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Muckleston Family History Group

researching all references to the surnames Muckleston, Mucklestone, Muckelston and Mackleston please get in touch via the contact us page with any additional information or to correct any errors.

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The Mugglestones
 

“Mugglestone”

 

Is there a connection or are we barking up the wrong tree?

 

I received an email from Elizabeth Loubser (nee Mugglestone) who is living in South Africa and is tracing her family tree. She was given a copy of a tree by a cousin and it included various spellings of the name Muggleston, including Mugleston, Mugliston, and Mugglestone but also Muckleston! She therefore concluded that the names were all different spellings. You can certainly imagine that someone saying Muckleston with a strong out of county accent or even a cold could have it interpreted as Muggleston.

 

 

“When I started the Mugglestone family tree I was given the beginnings of one by one of my dad's cousin's who had met up with the Mugglestone's who live in Ashby de la Zouche - they gave him some info which started off with William (married to Catherine - my great-great-great-grandfather it seems) and all his offspring, ending with info of my great-grandfather and his 10 brothers and sisters - amongst those the spellings were various i.e. Muckleston, Mucklestone, Muggleston, Mugglestone...........his answer to that was that the folk in the old days had no idea how to spell...

 

I'm busy researching my family tree - Mugglestone (or Muggleston or Muckleston it seems) - and have found in my search that my great-great-great-grandfather William   married to Catherine produced Thomas Mugglestone who in turn had 11 children of whom my great-grandfather Joseph Henry was the youngest - it appears that Joseph (called Joe) and his brothers George William and Thomas left the UK in the late 1800's to come and live in South Africa....George continued to spell his name Muggleston but Thomas and Joe spelled theirs Mugglestone.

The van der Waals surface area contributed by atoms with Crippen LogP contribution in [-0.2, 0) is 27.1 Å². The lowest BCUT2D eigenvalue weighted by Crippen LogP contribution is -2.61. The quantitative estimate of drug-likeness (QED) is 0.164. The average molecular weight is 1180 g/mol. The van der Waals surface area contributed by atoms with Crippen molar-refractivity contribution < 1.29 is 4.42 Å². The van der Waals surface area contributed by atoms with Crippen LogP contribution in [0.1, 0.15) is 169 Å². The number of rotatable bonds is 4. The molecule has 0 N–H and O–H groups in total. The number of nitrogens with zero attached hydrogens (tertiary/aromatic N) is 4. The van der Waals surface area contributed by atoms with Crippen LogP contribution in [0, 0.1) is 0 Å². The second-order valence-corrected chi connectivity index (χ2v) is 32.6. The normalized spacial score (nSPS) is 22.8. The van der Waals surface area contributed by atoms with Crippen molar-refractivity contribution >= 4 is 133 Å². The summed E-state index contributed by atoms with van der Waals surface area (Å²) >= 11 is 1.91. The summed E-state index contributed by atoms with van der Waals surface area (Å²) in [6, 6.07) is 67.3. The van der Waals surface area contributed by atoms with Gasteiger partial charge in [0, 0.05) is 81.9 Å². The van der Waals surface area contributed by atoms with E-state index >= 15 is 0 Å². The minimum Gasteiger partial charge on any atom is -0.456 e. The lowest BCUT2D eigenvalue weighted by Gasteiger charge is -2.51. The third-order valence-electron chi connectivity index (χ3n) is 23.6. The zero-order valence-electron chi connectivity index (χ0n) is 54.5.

I found your website very interesting and wonder whether anybody could shed more light on the branch of the family who lived in Southwell Nottinghamshire - I have a copy of a page from census done in 1861 where Thomas and his family appear - seems he was a "silk throwster", his one son a tailor, a daughter a silk winder and the rest too young at that stage to be anything but scholars - my great-grandfather was only born later...but at the time of census Thomas and Mary had 7 of their eventual 11 children.”

 

In the 20 years Bill and I have been carrying out research into the family we had come across this name but as we had no evidence that it had any connection with the Muckleston’s we were researching we had mainly ignored it.

 

As a result of Elizabeth’s email I compiled a basic family tree for the Muggleston family (and variants). At this stage I have only compiled basic birth, marriage and death data. Should there prove to be a connection more detail can always be added later. Collating the tree from information that can readily be found on the internet did certainly not take as long as it took Bill and I to put together the Muckleston information.